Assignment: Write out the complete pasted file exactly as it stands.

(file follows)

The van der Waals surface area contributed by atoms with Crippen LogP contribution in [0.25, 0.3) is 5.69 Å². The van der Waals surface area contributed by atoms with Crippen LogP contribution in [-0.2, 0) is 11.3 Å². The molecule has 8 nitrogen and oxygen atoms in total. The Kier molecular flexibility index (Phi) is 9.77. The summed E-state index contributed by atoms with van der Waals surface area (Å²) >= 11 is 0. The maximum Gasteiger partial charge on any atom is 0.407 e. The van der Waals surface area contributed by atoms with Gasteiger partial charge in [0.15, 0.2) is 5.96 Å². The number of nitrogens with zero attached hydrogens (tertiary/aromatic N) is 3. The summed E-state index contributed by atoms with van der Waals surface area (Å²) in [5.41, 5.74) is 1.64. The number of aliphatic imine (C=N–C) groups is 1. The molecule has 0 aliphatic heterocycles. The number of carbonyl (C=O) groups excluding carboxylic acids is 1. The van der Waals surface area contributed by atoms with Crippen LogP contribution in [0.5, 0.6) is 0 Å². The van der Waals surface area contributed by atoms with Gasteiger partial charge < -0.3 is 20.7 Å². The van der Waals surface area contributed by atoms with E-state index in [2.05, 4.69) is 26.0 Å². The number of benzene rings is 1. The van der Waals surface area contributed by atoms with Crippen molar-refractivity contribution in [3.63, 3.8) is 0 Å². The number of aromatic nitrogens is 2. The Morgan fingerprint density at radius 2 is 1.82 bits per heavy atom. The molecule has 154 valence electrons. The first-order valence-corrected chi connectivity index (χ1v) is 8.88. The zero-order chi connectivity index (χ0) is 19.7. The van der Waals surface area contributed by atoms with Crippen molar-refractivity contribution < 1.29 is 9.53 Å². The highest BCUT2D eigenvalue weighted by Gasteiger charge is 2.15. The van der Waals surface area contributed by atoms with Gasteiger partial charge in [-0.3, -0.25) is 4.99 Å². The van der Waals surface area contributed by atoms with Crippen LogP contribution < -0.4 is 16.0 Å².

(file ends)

The van der Waals surface area contributed by atoms with Crippen LogP contribution in [0.25, 0.3) is 5.69 Å². The van der Waals surface area contributed by atoms with Crippen LogP contribution in [-0.2, 0) is 11.3 Å². The molecule has 8 nitrogen and oxygen atoms in total. The Kier molecular flexibility index (Phi) is 9.77. The summed E-state index contributed by atoms with van der Waals surface area (Å²) >= 11 is 0. The maximum Gasteiger partial charge on any atom is 0.407 e. The van der Waals surface area contributed by atoms with Gasteiger partial charge in [0.15, 0.2) is 5.96 Å². The number of nitrogens with zero attached hydrogens (tertiary/aromatic N) is 3. The summed E-state index contributed by atoms with van der Waals surface area (Å²) in [5.41, 5.74) is 1.64. The number of aliphatic imine (C=N–C) groups is 1. The molecule has 0 aliphatic heterocycles. The number of carbonyl (C=O) groups excluding carboxylic acids is 1. The van der Waals surface area contributed by atoms with Crippen LogP contribution in [0.5, 0.6) is 0 Å². The van der Waals surface area contributed by atoms with Gasteiger partial charge < -0.3 is 20.7 Å². The van der Waals surface area contributed by atoms with E-state index in [2.05, 4.69) is 26.0 Å². The number of benzene rings is 1. The van der Waals surface area contributed by atoms with Crippen molar-refractivity contribution in [3.63, 3.8) is 0 Å². The number of aromatic nitrogens is 2. The Morgan fingerprint density at radius 2 is 1.82 bits per heavy atom. The molecule has 154 valence electrons. The first-order valence-corrected chi connectivity index (χ1v) is 8.88. The zero-order chi connectivity index (χ0) is 19.7. The van der Waals surface area contributed by atoms with Crippen molar-refractivity contribution < 1.29 is 9.53 Å². The highest BCUT2D eigenvalue weighted by Gasteiger charge is 2.15. The van der Waals surface area contributed by atoms with Gasteiger partial charge in [-0.3, -0.25) is 4.99 Å². The van der Waals surface area contributed by atoms with Crippen LogP contribution < -0.4 is 16.0 Å².